Some creative contemporary dieticians offer a solution for those who find the idea of autophagy (‘self-eating’) a bit crazy.
Intermittent fasting improves metabolism, lowers blood sugar and lessens inflammation, which prevents many health problems, ranging from arthritis pain to asthma. It also helps the body to detoxify and triggers stem cell regeneration, which lowers the risk of developing cancer and improves brain functioning. In addition, intermittent fasting reduces free radicals responsible for degenerative processes related to ageing. Naturally, it also helps to reduce body weight and maintain weight loss.
Who should and who shouldn’t fast? This isn’t a solution for breastfeeding mothers, people who engage in intensive training, diabetics who take insulin, people with thyroid disorders, and – attention! – those with sleep problems.
Since there are a few intermittent fasting patterns, selecting the one that best suits our individual predispositions shouldn’t be a problem. The first option is to eat only during eight hours and fast for the rest of the day. During the eight-hour eating window, one should eat three meals and two snacks. In practice, this means having dinner before 8pm and fasting until 12pm the following day. These are the most popular hours, but we could also stop eating at 6pm and resume at 10am.
The second option – 20:4 – is slightly more demanding, as it involves a four-hour window and a 20-hour fast. This eating pattern is sometimes referred to as ‘the warrior diet’, since it’s inspired by the ancient hunters and warriors who would spend an entire day in battle or afield, and eat only once: after returning to camp. Today, the best idea is to schedule an eating window between lunch and supper and get two meals, one of which has to be warm.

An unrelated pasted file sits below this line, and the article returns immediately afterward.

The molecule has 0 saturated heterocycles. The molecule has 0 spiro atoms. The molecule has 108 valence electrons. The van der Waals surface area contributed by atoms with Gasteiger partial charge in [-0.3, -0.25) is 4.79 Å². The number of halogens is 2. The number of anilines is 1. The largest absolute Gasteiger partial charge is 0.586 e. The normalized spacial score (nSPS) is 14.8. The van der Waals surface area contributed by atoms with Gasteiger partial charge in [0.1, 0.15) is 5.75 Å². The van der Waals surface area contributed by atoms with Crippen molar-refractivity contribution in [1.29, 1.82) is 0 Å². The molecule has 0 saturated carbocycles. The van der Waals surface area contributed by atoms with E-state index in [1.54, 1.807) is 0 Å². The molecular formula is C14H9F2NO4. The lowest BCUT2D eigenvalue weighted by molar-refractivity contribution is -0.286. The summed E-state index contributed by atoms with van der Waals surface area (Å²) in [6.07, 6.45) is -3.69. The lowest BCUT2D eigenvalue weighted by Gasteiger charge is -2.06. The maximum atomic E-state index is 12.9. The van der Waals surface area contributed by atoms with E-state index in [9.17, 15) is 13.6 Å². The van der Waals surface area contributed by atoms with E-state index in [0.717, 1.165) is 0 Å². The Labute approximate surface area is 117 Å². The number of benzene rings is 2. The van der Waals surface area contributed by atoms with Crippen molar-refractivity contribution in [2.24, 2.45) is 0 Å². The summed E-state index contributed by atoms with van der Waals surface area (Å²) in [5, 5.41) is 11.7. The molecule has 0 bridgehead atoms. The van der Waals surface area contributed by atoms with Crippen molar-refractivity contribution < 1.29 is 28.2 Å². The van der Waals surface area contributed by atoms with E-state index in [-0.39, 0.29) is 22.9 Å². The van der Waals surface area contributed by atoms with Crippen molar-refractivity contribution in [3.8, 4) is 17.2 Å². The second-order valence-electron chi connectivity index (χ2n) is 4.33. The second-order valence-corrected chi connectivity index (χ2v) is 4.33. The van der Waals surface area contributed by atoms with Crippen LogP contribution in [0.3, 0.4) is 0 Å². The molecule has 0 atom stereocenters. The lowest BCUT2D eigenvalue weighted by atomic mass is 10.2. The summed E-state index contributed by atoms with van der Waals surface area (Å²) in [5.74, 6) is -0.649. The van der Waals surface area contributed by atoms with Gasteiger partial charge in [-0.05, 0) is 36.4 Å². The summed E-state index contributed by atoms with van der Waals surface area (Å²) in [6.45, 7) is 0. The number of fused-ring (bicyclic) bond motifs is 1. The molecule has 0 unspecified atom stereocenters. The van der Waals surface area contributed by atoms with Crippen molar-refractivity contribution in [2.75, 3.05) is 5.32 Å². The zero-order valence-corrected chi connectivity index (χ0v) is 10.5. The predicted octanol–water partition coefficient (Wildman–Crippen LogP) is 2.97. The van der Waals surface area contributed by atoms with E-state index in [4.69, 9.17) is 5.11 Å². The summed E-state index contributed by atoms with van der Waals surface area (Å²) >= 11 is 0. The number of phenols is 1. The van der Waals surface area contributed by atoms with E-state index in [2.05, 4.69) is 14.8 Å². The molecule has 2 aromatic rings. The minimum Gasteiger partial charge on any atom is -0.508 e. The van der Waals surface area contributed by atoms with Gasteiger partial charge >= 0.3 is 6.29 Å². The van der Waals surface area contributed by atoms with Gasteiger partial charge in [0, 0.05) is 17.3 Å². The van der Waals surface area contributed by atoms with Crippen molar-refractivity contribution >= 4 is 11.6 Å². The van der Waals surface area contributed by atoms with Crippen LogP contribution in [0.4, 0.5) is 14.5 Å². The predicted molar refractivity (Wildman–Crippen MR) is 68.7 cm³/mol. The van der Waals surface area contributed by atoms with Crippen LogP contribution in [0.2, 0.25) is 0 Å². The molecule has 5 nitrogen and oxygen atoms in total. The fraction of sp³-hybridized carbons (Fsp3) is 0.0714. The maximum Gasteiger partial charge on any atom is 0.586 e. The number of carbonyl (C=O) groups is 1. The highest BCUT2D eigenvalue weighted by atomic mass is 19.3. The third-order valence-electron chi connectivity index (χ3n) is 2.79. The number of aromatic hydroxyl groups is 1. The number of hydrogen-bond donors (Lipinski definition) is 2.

Another option – 5:2 – means that for five out of seven days we follow a healthy and balanced diet; the most effective one is the Mediterranean diet. During the next two days, we have to restrict calories to 600 by switching to a juice diet, for example. These could be two non-consecutive days, like Monday and Thursday, let’s say.
The last option, at least for now, is 6:1. We eat healthily for six days, and then fast for an entire day – from one dinner to another, or as we wish.
Enthusiasts of this eating pattern argue that our body is basically programmed for fasting. Hunger triggers regeneration and restoration processes, while being constantly full inhibits them. The best idea, however, is to see for ourselves how it really works.
Translated from the Polish by Joanna Mąkowska
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